The name of the game these days, therefore, is for fleet owners to buy used ships at good prices from less successful operators, refurbish them quickly and put them on long-term charters at today's high prices. It takes a certain amount of savvy to find the right ships and make those deals, and that is what distinguishes the better tanker companies from competitors.
Top Tanker shares have outpaced most of their oil-tanker cohorts, not to mention the broad market, since coming public in August last year, up 62% with dividends. The
Standard & Poor's 500 Index
is up 6% in that span, while even mighty Exxon Mobil is up just 29%. In the most recent 12 months, Top Tanker earned $32.7 million on $93.8 million in revenue. That is a pretty amazing net margin of 34.9%. And yet the forward price/earnings multiple is just 5.4 for 2005 and 7.6 for 2006, which probably means that the market doesn't think that the good times will continue.
Pistiolis disagrees. He says the company can remain handsomely profitable even at significantly lower levels of crude-oil demand and prices. His company has all of its nine Suezmax (sized to the Suez Canal's maximum dimensions) and 11 more maneuverable Handymax tankers out on multiyear charters. And it plans to do the same with the next three new Handymaxes Top Tankers is due to receive in the next month. All told, the company claims to be third-largest in the world in both double-hulled Handymaxes and double-hulled Suezmaxes; by concentrating on a size, it gets economies of scale. (Double-hulled carriers are supposed to be able to withstand accidents like the one that caused the Exxon Valdez spill in 1989.)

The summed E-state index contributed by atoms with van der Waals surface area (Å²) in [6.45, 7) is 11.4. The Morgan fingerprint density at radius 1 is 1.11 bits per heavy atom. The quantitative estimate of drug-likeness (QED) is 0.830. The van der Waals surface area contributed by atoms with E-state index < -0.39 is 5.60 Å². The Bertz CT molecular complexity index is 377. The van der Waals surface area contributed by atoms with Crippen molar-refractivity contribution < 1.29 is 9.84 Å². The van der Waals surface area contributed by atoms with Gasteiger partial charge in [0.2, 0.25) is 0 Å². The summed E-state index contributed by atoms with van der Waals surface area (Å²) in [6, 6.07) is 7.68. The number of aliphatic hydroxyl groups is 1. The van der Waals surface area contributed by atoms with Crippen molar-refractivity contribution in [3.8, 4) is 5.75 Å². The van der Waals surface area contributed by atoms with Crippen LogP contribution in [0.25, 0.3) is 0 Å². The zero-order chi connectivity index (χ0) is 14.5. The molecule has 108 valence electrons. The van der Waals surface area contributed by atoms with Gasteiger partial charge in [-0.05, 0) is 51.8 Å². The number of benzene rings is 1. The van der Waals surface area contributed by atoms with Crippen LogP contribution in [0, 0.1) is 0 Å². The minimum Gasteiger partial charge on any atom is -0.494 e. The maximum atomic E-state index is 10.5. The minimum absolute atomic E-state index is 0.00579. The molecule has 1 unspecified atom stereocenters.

Top Tankers -- which focuses primarily on routes west of the Suez Canal, sending oil to Europe, the Black Sea and, to a lesser extent, the U.S. East Coast, West Africa and Singapore -- doesn't participate in the spot market. Through a profit-sharing arrangement with customers, however, it does partially benefit from rising shipping rates. Pistiolis said he plans to move the company into as many as 15 dry-bulk ships over the next two years, though he considers the coal, iron ore, alumina, fertilizer and grains businesses less sophisticated, with lower standards and with more tiresome negotiations. "In petroleum trading, the majors will inspect your ship up and down before leasing; in dry bulk, they don't even know what an inspection is," he said.
So what you have, in sum, is a small company selling for a forward price-to-earnings multiple of 5.3 for this year and 7.6 for 2006. Its revenue is growing at better than 20% per year, it has a focus on cost control, it has most of its capacity and income locked in over the next five years. And it pays a healthy dividend and is run by experienced managers with a proven record for making good deals on its ships.
It sounds good, but beware: The tanker business has been very cyclical, with shares of companies like
going from a high of $26 in 1998 to around $9 in 2003. So if you dip into these waters, don't expect to be able to float forever.
Please note that due to factors including low market capitalization and/or insufficient public float, we consider TOPT to be a small-cap stock. You should be aware that such stocks are subject to more risk than stocks of larger companies, including greater volatility, lower liquidity and less publicly available information, and that postings such as this one can have an effect on their stock prices.
Jon D. Markman is publisher of StockTactics Advisor, an independent weekly investment newsletter, as well as senior strategist and portfolio manager at Pinnacle Investment Advisors. While he cannot provide personalized investment advice or recommendations, he welcomes column critiques and comments at email@example.com; put COMMENT in the subject line. At the time of publication, he held no positions in stocks mentioned in this column.